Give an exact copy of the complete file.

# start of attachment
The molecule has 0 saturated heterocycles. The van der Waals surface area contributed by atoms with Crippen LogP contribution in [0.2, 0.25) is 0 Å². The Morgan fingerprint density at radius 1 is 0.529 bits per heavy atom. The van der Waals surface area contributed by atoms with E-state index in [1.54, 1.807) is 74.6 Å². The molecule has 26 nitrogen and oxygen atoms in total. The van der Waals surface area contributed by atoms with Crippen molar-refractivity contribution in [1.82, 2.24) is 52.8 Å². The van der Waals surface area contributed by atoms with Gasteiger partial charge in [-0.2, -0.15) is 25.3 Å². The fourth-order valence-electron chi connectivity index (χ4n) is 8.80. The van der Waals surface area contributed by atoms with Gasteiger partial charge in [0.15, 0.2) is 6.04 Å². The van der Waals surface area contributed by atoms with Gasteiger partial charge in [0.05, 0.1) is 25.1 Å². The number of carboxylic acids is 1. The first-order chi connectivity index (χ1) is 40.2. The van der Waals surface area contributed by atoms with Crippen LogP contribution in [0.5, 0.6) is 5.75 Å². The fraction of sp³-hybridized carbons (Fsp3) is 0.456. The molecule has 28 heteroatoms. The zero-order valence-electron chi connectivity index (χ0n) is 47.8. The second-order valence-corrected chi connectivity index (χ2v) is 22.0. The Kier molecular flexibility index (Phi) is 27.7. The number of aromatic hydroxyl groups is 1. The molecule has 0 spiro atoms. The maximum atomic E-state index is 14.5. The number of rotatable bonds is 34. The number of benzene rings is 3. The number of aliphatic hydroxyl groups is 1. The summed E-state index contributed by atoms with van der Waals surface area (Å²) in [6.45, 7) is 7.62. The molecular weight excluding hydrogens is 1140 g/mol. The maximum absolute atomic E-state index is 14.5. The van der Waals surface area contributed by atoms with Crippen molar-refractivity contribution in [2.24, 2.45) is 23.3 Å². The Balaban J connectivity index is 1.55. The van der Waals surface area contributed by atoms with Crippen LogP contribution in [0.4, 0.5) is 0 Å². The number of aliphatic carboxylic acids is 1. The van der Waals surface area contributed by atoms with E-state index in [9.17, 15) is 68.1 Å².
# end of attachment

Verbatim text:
The molecule has 0 saturated heterocycles. The van der Waals surface area contributed by atoms with Crippen LogP contribution in [0.2, 0.25) is 0 Å². The Morgan fingerprint density at radius 1 is 0.529 bits per heavy atom. The van der Waals surface area contributed by atoms with E-state index in [1.54, 1.807) is 74.6 Å². The molecule has 26 nitrogen and oxygen atoms in total. The van der Waals surface area contributed by atoms with Crippen molar-refractivity contribution in [1.82, 2.24) is 52.8 Å². The van der Waals surface area contributed by atoms with Gasteiger partial charge in [-0.2, -0.15) is 25.3 Å². The fourth-order valence-electron chi connectivity index (χ4n) is 8.80. The van der Waals surface area contributed by atoms with Gasteiger partial charge in [0.15, 0.2) is 6.04 Å². The van der Waals surface area contributed by atoms with Gasteiger partial charge in [0.05, 0.1) is 25.1 Å². The number of carboxylic acids is 1. The first-order chi connectivity index (χ1) is 40.2. The van der Waals surface area contributed by atoms with Crippen LogP contribution in [0.5, 0.6) is 5.75 Å². The fraction of sp³-hybridized carbons (Fsp3) is 0.456. The molecule has 28 heteroatoms. The zero-order valence-electron chi connectivity index (χ0n) is 47.8. The second-order valence-corrected chi connectivity index (χ2v) is 22.0. The Kier molecular flexibility index (Phi) is 27.7. The number of aromatic hydroxyl groups is 1. The molecule has 0 spiro atoms. The maximum atomic E-state index is 14.5. The number of rotatable bonds is 34. The number of benzene rings is 3. The number of aliphatic hydroxyl groups is 1. The summed E-state index contributed by atoms with van der Waals surface area (Å²) in [6.45, 7) is 7.62. The molecular weight excluding hydrogens is 1140 g/mol. The maximum absolute atomic E-state index is 14.5. The van der Waals surface area contributed by atoms with Crippen molar-refractivity contribution in [2.24, 2.45) is 23.3 Å². The Balaban J connectivity index is 1.55. The van der Waals surface area contributed by atoms with Crippen LogP contribution in [0.4, 0.5) is 0 Å². The number of aliphatic carboxylic acids is 1. The van der Waals surface area contributed by atoms with E-state index in [9.17, 15) is 68.1 Å².